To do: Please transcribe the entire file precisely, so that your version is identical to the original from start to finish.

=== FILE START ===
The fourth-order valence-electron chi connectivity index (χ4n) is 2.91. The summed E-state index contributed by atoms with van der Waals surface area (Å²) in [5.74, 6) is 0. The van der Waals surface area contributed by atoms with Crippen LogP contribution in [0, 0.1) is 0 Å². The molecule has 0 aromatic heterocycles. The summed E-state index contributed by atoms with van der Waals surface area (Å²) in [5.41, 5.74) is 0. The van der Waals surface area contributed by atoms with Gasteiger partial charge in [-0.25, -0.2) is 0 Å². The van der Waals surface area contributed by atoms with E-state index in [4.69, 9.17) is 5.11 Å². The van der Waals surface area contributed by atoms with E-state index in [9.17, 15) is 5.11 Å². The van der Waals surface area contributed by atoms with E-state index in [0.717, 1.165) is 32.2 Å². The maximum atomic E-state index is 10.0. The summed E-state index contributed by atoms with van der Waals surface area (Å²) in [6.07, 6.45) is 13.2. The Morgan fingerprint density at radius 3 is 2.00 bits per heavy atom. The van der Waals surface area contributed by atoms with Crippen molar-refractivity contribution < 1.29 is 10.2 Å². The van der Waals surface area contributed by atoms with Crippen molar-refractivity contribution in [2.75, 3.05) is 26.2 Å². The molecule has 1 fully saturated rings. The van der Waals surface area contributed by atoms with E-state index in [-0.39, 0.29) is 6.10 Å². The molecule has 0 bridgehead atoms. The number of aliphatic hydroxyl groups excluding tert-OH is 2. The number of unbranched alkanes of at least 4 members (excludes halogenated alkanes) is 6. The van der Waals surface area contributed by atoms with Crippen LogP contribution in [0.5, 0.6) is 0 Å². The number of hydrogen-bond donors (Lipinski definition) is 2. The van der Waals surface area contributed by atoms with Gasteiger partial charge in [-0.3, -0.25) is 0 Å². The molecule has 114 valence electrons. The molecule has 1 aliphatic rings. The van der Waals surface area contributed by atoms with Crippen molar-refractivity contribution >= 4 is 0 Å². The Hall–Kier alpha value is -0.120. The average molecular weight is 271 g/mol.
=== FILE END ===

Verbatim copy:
The fourth-order valence-electron chi connectivity index (χ4n) is 2.91. The summed E-state index contributed by atoms with van der Waals surface area (Å²) in [5.74, 6) is 0. The van der Waals surface area contributed by atoms with Crippen LogP contribution in [0, 0.1) is 0 Å². The molecule has 0 aromatic heterocycles. The summed E-state index contributed by atoms with van der Waals surface area (Å²) in [5.41, 5.74) is 0. The van der Waals surface area contributed by atoms with Gasteiger partial charge in [-0.25, -0.2) is 0 Å². The van der Waals surface area contributed by atoms with E-state index in [4.69, 9.17) is 5.11 Å². The van der Waals surface area contributed by atoms with E-state index in [9.17, 15) is 5.11 Å². The van der Waals surface area contributed by atoms with E-state index in [0.717, 1.165) is 32.2 Å². The maximum atomic E-state index is 10.0. The summed E-state index contributed by atoms with van der Waals surface area (Å²) in [6.07, 6.45) is 13.2. The Morgan fingerprint density at radius 3 is 2.00 bits per heavy atom. The van der Waals surface area contributed by atoms with Crippen molar-refractivity contribution < 1.29 is 10.2 Å². The van der Waals surface area contributed by atoms with Crippen molar-refractivity contribution in [2.75, 3.05) is 26.2 Å². The molecule has 1 fully saturated rings. The van der Waals surface area contributed by atoms with E-state index in [-0.39, 0.29) is 6.10 Å². The molecule has 0 bridgehead atoms. The number of aliphatic hydroxyl groups excluding tert-OH is 2. The number of unbranched alkanes of at least 4 members (excludes halogenated alkanes) is 6. The van der Waals surface area contributed by atoms with Crippen LogP contribution in [0.5, 0.6) is 0 Å². The number of hydrogen-bond donors (Lipinski definition) is 2. The van der Waals surface area contributed by atoms with Gasteiger partial charge in [-0.3, -0.25) is 0 Å². The molecule has 114 valence electrons. The molecule has 1 aliphatic rings. The van der Waals surface area contributed by atoms with Crippen molar-refractivity contribution >= 4 is 0 Å². The Hall–Kier alpha value is -0.120. The average molecular weight is 271 g/mol.